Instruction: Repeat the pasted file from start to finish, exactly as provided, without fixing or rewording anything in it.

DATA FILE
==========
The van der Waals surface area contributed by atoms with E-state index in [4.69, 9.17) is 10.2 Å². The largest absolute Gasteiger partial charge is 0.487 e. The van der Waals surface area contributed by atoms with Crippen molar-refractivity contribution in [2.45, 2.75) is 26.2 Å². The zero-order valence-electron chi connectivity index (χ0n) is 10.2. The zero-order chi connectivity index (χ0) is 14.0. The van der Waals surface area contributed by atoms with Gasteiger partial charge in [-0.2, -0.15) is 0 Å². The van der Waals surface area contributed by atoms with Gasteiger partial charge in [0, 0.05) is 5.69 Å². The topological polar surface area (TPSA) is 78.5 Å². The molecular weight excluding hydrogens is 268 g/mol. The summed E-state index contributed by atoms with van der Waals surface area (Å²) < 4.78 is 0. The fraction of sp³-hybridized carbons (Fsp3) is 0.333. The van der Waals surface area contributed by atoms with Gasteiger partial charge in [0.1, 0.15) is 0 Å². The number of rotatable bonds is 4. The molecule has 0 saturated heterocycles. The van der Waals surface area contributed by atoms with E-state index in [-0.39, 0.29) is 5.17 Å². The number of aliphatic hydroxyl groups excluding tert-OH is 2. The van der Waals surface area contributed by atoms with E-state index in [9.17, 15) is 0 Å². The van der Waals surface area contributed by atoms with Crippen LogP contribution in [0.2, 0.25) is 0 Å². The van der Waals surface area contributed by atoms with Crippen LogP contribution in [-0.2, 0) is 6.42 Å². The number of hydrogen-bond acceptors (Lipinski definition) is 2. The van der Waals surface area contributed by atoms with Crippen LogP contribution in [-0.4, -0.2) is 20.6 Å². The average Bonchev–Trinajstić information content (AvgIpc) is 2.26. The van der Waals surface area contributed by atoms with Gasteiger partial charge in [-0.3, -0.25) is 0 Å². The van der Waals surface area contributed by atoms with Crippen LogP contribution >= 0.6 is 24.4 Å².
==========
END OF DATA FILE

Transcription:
The van der Waals surface area contributed by atoms with E-state index in [4.69, 9.17) is 10.2 Å². The largest absolute Gasteiger partial charge is 0.487 e. The van der Waals surface area contributed by atoms with Crippen molar-refractivity contribution in [2.45, 2.75) is 26.2 Å². The zero-order valence-electron chi connectivity index (χ0n) is 10.2. The zero-order chi connectivity index (χ0) is 14.0. The van der Waals surface area contributed by atoms with Gasteiger partial charge in [-0.2, -0.15) is 0 Å². The van der Waals surface area contributed by atoms with Gasteiger partial charge in [0, 0.05) is 5.69 Å². The topological polar surface area (TPSA) is 78.5 Å². The molecular weight excluding hydrogens is 268 g/mol. The summed E-state index contributed by atoms with van der Waals surface area (Å²) < 4.78 is 0. The fraction of sp³-hybridized carbons (Fsp3) is 0.333. The van der Waals surface area contributed by atoms with Gasteiger partial charge in [0.1, 0.15) is 0 Å². The number of rotatable bonds is 4. The molecule has 0 saturated heterocycles. The van der Waals surface area contributed by atoms with E-state index in [-0.39, 0.29) is 5.17 Å². The number of aliphatic hydroxyl groups excluding tert-OH is 2. The van der Waals surface area contributed by atoms with E-state index in [9.17, 15) is 0 Å². The van der Waals surface area contributed by atoms with Crippen LogP contribution in [0.2, 0.25) is 0 Å². The van der Waals surface area contributed by atoms with Crippen LogP contribution in [-0.2, 0) is 6.42 Å². The number of hydrogen-bond acceptors (Lipinski definition) is 2. The van der Waals surface area contributed by atoms with Crippen LogP contribution in [-0.4, -0.2) is 20.6 Å². The average Bonchev–Trinajstić information content (AvgIpc) is 2.26. The van der Waals surface area contributed by atoms with Gasteiger partial charge in [-0.3, -0.25) is 0 Å². The van der Waals surface area contributed by atoms with Crippen LogP contribution >= 0.6 is 24.4 Å².